What books did you love most as a child?
My favourite books growing up were by Enid Blyton, The Faraway Tree in particular, and anything by Janet and Allan Ahlberg. Their book Heard It in the Playground was my first and best introduction to poetry.
Are any of the works you consider in your new book ‘Crunch Lit’ a worthy successor to Anthony Trollope’s ‘The Way We Live Now’?
I don’t consider any work “better” than any other per se; they are all very different – the product of different times, contexts and cultures – and respond to the changed circumstances of readers at the point of their publication. I personally prefer the 21st-century “crunch lit” novels because their tensions (and, for some, their shortcomings) reveal a lot about our society as well as about the state-of-the-nation novel in the early teens of the new century. The fact that we keep tackling the state of the nation primarily through the novel form is of more interest to me.
Which non-fiction titles on the economic crisis have you found most interesting?
Paul Mason’s Postcapitalism: A Guide to Our Future is ostensibly not about the crash, but it uses 2008 as a starting point to think about the many tensions within and failures of capitalism, as well as potential pathways forward. Published seven years after the credit crunch, it offers timely reflections on lessons we should draw from the financial crisis, but also asks us to rethink it as an alarm bell signalling the end of the evolution of capitalism today.
You have written about cultural representations of the 1984-85 miners’ strike. Have you a favourite work of fiction on that subject?
I love David Peace’s GB84 because it’s a real Marmite book – I know people who have read and re-read it many times, and others who struggled with it so much they threw it at the wall. It succeeds for me in offering a many-voiced fictional account of the conflict, one informed by meticulous research and present across a variety of forms within the novel.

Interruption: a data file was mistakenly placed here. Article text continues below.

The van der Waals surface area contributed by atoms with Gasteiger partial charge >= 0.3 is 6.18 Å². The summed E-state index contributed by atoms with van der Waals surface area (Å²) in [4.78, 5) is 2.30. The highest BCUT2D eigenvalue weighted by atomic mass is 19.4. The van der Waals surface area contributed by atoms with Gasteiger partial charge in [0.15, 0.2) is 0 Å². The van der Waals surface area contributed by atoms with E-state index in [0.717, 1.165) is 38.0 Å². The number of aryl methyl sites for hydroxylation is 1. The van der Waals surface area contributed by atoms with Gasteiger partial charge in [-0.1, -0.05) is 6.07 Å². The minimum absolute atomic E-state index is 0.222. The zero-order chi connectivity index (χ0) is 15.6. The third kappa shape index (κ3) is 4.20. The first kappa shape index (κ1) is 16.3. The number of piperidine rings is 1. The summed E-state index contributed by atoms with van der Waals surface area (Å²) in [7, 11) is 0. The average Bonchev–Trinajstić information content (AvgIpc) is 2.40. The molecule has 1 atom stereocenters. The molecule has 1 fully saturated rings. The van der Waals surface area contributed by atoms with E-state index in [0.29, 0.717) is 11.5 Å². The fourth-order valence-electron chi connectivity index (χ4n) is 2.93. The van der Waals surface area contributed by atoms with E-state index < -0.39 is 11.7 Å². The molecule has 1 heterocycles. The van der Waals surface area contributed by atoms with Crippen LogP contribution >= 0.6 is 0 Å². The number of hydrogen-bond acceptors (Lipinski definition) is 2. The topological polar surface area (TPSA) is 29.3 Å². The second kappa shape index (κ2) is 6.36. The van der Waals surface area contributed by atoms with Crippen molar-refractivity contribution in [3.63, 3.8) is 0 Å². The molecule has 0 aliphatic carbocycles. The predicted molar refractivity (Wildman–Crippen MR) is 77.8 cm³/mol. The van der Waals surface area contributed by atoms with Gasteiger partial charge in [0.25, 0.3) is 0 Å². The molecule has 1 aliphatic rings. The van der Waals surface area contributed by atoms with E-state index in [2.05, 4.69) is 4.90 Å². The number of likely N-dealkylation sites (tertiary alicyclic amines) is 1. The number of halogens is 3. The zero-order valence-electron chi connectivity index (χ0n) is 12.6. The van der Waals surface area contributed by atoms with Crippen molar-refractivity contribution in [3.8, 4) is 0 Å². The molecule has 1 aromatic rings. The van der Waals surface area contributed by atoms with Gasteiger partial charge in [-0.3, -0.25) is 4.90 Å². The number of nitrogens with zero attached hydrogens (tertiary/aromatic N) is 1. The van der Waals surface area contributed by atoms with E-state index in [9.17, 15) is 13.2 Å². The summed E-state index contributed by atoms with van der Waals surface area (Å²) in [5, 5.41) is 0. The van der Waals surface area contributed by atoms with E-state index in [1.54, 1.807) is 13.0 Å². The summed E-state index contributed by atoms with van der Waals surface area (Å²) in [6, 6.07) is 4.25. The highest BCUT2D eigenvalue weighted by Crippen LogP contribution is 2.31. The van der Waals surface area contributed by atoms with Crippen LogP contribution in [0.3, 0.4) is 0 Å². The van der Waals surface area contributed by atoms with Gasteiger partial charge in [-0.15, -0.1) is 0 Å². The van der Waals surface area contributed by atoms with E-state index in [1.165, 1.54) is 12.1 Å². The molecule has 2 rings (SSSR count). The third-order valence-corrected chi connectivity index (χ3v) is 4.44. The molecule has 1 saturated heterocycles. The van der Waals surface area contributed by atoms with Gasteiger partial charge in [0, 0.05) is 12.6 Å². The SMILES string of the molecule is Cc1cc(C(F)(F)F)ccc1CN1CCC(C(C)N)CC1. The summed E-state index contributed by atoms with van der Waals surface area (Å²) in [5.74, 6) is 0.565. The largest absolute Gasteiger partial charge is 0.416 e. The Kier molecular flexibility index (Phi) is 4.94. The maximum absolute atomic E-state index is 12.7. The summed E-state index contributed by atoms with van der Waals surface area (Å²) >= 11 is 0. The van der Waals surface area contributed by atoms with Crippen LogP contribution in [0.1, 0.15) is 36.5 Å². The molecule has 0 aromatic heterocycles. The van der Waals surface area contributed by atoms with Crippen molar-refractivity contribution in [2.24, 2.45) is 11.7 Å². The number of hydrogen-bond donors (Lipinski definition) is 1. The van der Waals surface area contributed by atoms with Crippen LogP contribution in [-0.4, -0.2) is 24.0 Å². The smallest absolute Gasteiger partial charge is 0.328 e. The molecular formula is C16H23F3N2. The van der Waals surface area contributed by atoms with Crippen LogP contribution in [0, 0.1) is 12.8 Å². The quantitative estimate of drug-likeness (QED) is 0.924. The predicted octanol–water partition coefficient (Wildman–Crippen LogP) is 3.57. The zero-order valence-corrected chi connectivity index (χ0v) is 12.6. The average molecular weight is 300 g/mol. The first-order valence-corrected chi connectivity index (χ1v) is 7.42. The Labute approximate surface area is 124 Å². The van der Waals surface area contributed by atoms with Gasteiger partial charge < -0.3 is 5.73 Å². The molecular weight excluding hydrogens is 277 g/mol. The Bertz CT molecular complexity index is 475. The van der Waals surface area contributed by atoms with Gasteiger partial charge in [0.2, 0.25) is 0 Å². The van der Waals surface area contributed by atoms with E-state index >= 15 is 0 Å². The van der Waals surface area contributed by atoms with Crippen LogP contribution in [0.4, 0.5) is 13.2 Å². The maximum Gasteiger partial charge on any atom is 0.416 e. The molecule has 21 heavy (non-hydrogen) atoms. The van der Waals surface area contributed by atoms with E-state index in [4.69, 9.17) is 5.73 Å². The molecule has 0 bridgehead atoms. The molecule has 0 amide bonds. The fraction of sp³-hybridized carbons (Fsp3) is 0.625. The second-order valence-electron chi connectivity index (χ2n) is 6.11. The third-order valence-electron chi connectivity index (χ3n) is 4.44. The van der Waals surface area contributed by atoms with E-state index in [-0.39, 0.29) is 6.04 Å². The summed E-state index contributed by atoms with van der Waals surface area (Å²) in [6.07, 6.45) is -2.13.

What is the last book you gave as a gift?
The last two books I gave as gifts were NW by Zadie Smith, because I’ve been chasing down anyone who is yet to read it and making them engage with such an important novel, and The Jolly Christmas Postman by Janet and Allan Ahlberg, because it’s been the season. If you haven’t read it yet, then you’ve missed out on a gorgeous classic.
What books are you currently reading – or are on your desk waiting to be read?
I always have what I call my Pisa Pile – a towering column of books on my bedside table that will one day topple on me. At the moment it contains the latest Robert Galbraith novel, Sunjeev Sahota’s The Year of the Runaways (which I have read many times already), Andrew Rawnsley’s Servants of the People: The Inside Story of New Labour, and Boldface, a poetry collection by my Leeds Beckett colleague Nasser Hussain. I need to do either some major restructuring work – or some reading!
Katy Shaw is principal lecturer in contemporary literature, Leeds Beckett University, and author of Crunch Lit (Bloomsbury).